Bleached Anemones and the Devastating Effect on Anemonefish
We recently saw something sad in Moorea: the anemones are bleaching, and the Anemonefish who live there are struggling.
It turns out the bleaching of the reefs in Moorea is not restricted to corals. The anemones are bleaching, too.
We’ve been returning to a particularly beautiful anemone garden for more than a year, in about 15 meters of water. Recently we found all the anemones at shallow depths were a ghostly white, instead of their standard golden color.
We’ve never seen Nemo’s coral garden look like this before, and it was concerning.
We wondered what affect this would have on the anemonefish. It turns out the fish are under a lot of stress due to the bleaching of their anemone homes.
CRIOBE conducted an intensive study in Moorea in 2016 during a similar ocean warming event. They found the bleached host anemones had devastating effects on the reproductive abilities of the Anemonefish.
The Anemonefish has a commensal relationship with its anemone and stays near it for protection. The study found the bleaching of the anemone causes high stress for the fish.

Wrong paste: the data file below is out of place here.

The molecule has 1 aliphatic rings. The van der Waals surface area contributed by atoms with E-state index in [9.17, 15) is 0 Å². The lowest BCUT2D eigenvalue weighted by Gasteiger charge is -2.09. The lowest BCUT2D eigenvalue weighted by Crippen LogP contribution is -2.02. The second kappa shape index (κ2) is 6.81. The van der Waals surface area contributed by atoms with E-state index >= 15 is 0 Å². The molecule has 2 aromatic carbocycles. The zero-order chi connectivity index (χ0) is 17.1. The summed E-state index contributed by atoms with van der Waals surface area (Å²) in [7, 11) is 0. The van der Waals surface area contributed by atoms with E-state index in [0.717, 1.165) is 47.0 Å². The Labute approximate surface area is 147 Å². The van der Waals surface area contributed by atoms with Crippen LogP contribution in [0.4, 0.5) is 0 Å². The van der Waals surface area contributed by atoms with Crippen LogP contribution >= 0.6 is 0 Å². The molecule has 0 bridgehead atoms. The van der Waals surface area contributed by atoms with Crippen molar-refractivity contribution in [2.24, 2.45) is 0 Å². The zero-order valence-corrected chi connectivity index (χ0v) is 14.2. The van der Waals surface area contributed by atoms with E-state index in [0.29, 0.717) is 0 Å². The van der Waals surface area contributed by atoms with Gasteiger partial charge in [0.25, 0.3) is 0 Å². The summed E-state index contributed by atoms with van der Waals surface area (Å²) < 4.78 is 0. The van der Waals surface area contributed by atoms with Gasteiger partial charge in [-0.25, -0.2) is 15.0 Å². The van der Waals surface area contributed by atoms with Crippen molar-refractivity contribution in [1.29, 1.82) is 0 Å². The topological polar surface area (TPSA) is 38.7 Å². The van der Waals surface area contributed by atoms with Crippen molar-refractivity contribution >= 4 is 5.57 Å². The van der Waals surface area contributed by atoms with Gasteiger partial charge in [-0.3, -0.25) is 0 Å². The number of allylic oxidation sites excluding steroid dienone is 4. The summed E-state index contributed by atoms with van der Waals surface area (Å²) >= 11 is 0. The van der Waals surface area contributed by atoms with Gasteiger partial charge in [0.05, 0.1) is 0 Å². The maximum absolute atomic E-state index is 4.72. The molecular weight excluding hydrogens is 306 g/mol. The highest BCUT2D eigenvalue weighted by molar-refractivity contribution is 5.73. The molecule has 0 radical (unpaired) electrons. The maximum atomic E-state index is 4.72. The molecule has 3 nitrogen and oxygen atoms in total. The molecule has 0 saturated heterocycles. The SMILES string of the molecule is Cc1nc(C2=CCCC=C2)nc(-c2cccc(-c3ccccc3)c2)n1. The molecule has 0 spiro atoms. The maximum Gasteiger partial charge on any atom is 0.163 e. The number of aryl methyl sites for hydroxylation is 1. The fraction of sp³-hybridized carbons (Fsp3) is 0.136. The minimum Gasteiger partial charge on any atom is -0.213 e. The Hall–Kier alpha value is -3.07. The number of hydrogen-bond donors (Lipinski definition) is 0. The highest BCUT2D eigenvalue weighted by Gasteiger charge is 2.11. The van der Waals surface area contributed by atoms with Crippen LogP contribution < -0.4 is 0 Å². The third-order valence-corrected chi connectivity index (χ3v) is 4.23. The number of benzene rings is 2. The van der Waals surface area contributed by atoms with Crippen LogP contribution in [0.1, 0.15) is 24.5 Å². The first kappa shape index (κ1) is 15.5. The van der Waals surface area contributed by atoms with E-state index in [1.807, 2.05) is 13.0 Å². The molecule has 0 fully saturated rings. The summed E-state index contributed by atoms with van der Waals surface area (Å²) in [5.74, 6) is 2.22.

This increased stress resulted in a 73% decrease in the viable eggs the fish were able to produce in the bleached anemone.
“Over the 5-month bleaching period, anemonefish associated with bleached hosts spawned less frequently, initially laid 64% fewer eggs, experienced 38% higher egg mortality during incubation, and ultimately produced 73% fewer viable pre-hatch eggs compared to before the bleaching period.
Why anemonefish should exhibit a stress response to host bleaching is not known, but may be in response to a perceived increased risk of predation either from the shrinking of the anemone, or a reduced neurotoxicity of venom from bleached anemones.”
Fortunately, the study also suggests the anemones can recover when ocean temperatures drop. The ocean is colder now, so this anemone garden might have a chance to heal. But I am concerned about the future stress on these anemonefishes as ocean temperatures continue to rise. We will continue to find animals affected by rising ocean temperatures, like these anemonefishes.
Information credit: Cascading effects of thermally-induced anemone bleaching on associated anemonefish hormonal stress response and reproduction. CRIOBE, Moorea, October 10, 2017